The three participants in the press conference refused to reveal either who these women were or what exactly they were saying Filner had done to them. “It’s not important for us to detail what these women have told us,” Gonzalez said, and Frye followed up with a stern warning to the reporters present that if they tried to find out who the women were or what their accusations were, they would themselves be complicit in the abuse of the women. Apparently Frye, Gonzalez and Briggs were hoping that the shock of three long-term progressive Democrats who’d helped elect Filner in the first place coming out against him and demanding his resignation would lead him to admit guilt, fall on his sword and resign as ordered.
Instead Filner sat in front of a video camera in the Mayor’s office and recorded a two-minute apology that wasn’t any more specific about what he supposedly had done than his accusers had been. “I have diminished the office to which you elected me,” he said. “The charges made at today’s news conference are serious. When a friend like Donna Frye is compelled to call for my resignation, I’m clearly doing something wrong. I have reached into my heart and soul and realized I must and will change my behavior. As someone who has spent a lifetime fighting for equality for all people, I am embarrassed to admit that I have failed to fully respect the women who work for me and with me, and that at times I have intimidated them.”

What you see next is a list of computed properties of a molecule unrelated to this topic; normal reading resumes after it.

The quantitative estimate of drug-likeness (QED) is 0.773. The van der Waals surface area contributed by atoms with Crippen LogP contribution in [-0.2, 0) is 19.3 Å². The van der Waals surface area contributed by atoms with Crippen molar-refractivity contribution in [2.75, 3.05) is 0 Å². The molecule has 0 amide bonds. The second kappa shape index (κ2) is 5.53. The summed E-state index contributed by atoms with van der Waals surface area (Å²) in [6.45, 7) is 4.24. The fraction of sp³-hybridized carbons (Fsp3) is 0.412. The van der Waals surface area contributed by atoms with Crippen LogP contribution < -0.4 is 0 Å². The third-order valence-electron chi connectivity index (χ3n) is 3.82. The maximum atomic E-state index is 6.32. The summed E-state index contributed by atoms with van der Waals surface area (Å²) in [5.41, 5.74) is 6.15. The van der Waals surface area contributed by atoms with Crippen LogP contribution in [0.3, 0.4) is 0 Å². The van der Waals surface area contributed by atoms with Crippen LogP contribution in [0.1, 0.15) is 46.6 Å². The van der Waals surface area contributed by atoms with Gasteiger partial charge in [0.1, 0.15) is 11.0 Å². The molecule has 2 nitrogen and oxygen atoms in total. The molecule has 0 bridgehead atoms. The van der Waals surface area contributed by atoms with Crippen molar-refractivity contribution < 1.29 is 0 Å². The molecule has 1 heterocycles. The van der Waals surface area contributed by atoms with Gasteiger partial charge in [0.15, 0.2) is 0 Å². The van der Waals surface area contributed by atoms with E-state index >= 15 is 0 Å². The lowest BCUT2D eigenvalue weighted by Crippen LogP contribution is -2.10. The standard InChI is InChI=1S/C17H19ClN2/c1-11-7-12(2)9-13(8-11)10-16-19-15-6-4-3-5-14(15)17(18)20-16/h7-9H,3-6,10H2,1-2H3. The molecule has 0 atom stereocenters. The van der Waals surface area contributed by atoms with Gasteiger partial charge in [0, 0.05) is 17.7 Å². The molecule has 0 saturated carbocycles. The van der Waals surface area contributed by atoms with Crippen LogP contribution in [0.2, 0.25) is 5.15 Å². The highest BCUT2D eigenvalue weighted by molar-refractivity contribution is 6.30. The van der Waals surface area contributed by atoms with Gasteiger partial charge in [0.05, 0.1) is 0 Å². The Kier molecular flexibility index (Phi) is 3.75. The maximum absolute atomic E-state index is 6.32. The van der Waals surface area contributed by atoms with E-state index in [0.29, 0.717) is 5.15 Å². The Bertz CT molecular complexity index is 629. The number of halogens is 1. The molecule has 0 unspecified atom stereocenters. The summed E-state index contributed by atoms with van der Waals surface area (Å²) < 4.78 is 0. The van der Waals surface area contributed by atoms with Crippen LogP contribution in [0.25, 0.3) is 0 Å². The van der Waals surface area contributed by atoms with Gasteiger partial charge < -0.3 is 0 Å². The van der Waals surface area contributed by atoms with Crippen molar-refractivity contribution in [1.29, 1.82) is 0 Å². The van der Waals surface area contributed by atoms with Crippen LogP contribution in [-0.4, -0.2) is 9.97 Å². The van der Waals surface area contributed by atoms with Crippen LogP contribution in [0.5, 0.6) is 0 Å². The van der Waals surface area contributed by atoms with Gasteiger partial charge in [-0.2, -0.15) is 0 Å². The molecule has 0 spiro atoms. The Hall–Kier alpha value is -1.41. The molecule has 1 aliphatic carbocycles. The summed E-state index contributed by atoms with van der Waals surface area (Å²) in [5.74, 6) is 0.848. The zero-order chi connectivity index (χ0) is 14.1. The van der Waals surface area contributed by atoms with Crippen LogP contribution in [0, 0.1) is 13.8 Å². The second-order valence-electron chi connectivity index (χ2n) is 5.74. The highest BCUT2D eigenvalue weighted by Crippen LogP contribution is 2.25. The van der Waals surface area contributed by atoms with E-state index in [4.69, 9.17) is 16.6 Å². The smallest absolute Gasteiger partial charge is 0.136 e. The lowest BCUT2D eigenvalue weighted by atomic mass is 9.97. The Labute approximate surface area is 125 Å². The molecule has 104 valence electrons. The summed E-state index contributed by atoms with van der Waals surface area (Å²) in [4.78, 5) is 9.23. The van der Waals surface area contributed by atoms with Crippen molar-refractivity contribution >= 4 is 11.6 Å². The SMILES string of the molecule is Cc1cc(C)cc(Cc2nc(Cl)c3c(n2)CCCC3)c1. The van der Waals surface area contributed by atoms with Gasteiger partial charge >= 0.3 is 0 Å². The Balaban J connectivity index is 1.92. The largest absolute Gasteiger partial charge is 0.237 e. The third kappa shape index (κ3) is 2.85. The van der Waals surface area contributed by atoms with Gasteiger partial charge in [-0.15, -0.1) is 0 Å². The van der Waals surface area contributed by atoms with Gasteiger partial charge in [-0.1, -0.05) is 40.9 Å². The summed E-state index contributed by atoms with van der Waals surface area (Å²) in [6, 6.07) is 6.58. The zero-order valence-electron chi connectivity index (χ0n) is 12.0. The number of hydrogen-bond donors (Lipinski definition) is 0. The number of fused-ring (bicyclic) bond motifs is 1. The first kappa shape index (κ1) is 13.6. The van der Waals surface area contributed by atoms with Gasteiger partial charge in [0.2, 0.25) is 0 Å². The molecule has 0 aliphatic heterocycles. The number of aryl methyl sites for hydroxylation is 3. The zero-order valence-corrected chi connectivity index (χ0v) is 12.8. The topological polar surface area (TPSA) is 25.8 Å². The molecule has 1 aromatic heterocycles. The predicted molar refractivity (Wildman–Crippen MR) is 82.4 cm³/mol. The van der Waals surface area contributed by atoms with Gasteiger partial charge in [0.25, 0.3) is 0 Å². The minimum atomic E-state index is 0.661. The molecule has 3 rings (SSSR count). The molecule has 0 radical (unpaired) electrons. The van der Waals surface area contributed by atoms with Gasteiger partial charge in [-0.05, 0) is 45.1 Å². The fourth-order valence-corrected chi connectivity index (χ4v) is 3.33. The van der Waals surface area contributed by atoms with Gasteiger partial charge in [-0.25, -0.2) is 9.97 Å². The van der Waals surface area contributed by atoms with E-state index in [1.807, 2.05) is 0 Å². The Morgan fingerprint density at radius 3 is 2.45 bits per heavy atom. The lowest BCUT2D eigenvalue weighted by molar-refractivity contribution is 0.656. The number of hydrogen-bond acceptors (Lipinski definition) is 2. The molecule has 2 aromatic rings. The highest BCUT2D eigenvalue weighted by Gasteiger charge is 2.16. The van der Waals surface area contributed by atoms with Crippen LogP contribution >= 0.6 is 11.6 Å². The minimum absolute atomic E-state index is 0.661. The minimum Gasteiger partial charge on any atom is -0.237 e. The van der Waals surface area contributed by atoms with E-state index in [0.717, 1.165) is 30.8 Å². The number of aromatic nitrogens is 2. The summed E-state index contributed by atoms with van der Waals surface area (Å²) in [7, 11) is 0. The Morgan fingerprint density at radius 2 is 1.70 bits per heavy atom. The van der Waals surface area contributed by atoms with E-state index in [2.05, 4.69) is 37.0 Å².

Filner acknowledged — at least in words — that standards of how to treat women in the workplace have changed and “behavior that would have been tolerated in the past is being called out in this generation for what it is: inappropriate and wrong.” He said, “I need help” — playing the “therapy” card surprisingly early for a politician reacting to a scandal about his personal behavior — and admitted, “If my behavior doesn’t change, I cannot succeed in leading our city.” But he didn’t offer a resignation, and when he gave an interview to local TV station KUSI on July 15 he seemed to back away from his earlier admissions. Filner told KUSI, “I’m a very demonstrative person. I express myself demonstratively. I’m a hugger, of both men and women. And if it turns out that those are taken in an offensive manner, I need to have a greater self-awareness of what I’m doing.”